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Found 5 results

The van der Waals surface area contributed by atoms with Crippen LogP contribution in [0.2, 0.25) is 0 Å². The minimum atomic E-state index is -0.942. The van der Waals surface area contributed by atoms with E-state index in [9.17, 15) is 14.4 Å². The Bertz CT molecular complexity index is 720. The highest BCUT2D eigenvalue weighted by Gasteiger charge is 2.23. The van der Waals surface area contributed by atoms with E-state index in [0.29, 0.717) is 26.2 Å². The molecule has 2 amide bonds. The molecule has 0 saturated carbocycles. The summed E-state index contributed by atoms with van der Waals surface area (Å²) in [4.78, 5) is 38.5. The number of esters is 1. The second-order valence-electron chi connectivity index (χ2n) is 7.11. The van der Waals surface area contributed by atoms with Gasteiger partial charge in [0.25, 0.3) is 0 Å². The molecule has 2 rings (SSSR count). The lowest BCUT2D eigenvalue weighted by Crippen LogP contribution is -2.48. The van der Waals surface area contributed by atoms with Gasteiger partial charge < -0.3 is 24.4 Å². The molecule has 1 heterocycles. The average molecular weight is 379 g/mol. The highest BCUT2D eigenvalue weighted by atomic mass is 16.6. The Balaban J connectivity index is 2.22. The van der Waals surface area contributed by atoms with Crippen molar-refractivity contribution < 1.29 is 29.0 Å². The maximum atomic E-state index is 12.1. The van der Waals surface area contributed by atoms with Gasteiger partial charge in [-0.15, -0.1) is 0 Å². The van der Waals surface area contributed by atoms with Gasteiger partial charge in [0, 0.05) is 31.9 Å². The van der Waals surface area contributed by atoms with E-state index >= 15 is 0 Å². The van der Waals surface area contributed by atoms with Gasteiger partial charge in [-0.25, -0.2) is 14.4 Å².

1. HMS Hood 1:200 Eduard Continuing their releases of etched sets for the huge 1:200 HMS Hood from Trumpeter, Eduard have released the next three sets. The first, (No.3) covers the ships railings, the second, (No.4), is for the ships life rafts and boats, the final one for this review, (No.5), ships deck fittings. Part 3 (53-189) – Ships Railings. This single large sheet contains a complete ships complement of railings, including all decks and platforms, some of which will need to be modified to accept the PE parts. The prominent quad of inclined ladders and their landings are also included, as are several braces for the smaller platforms Part 4 (53-190) – Ships boats and rafts. This two sheet set is for all the ships boats and not only provides details of the kit life rafts, but includes addition rafts as well. This is a very comprehensive set covering each boat with a multitude of new or replacement parts. Each of the motor boats receives new decks, deck gratings, cabins, handrails, breakwaters, internal bulkheads, seats, stern rails, bow rails, propellers and rudders. Some of the boats have up to twenty two PE parts to add. The story is the same for the cutters, but with slightly fewer parts. Each has new thwarts, deck gratings, rudders, and a plethora of oars. Even the ships dinghy is given the PE treatment with new centre board case, gunwhales and grating. The ships davits are also provided for with the griping spar, davit span, lifelines, block and tackle for each end, including lines, and jumping nets. Of the ships main boats, the motor boats, motor cutters and cutters etc. there are a complete set of cradles, each made from for pieces of PE. For the life rafts there are new paddles and gratings, and there are some new rafts in the form of square two piece rafts, of which there are twenty. Part 5 (53-193). Deck. Another large two sheet set which covers a multitude of areas with items such as a new breakwaters, complete with all supports and fittings, new anchor plates, and new capstan details. Then there are the enormous number of new deck hatches and watertight doors, some of which even have separate dog clips. A lot of kit detail will need to be removed first, before the PE can be glued into place, but the effort is worth it. The set also includes new doors for each of the ready use lockers, hatches for the deck skylights and a range of different sized cable reels, for which you have to make the drum from plastic rod. There are also several platforms and fittings for B and X turrets, but you will have to check your references to see if they fit in with your build dates. Finally each of the mushroom ventilators has a grille to be fitted, as do the vertical vents. Conclusion Although the prices of these sets seem to inexorably rise, they are perfect for super detailing this mighty kit. At least the modeller has the option of how much detail you wish to add, rather than buying one large set. The railings are probably the most important set you could buy as without these, most models just don’t look right. Review sample courtesy of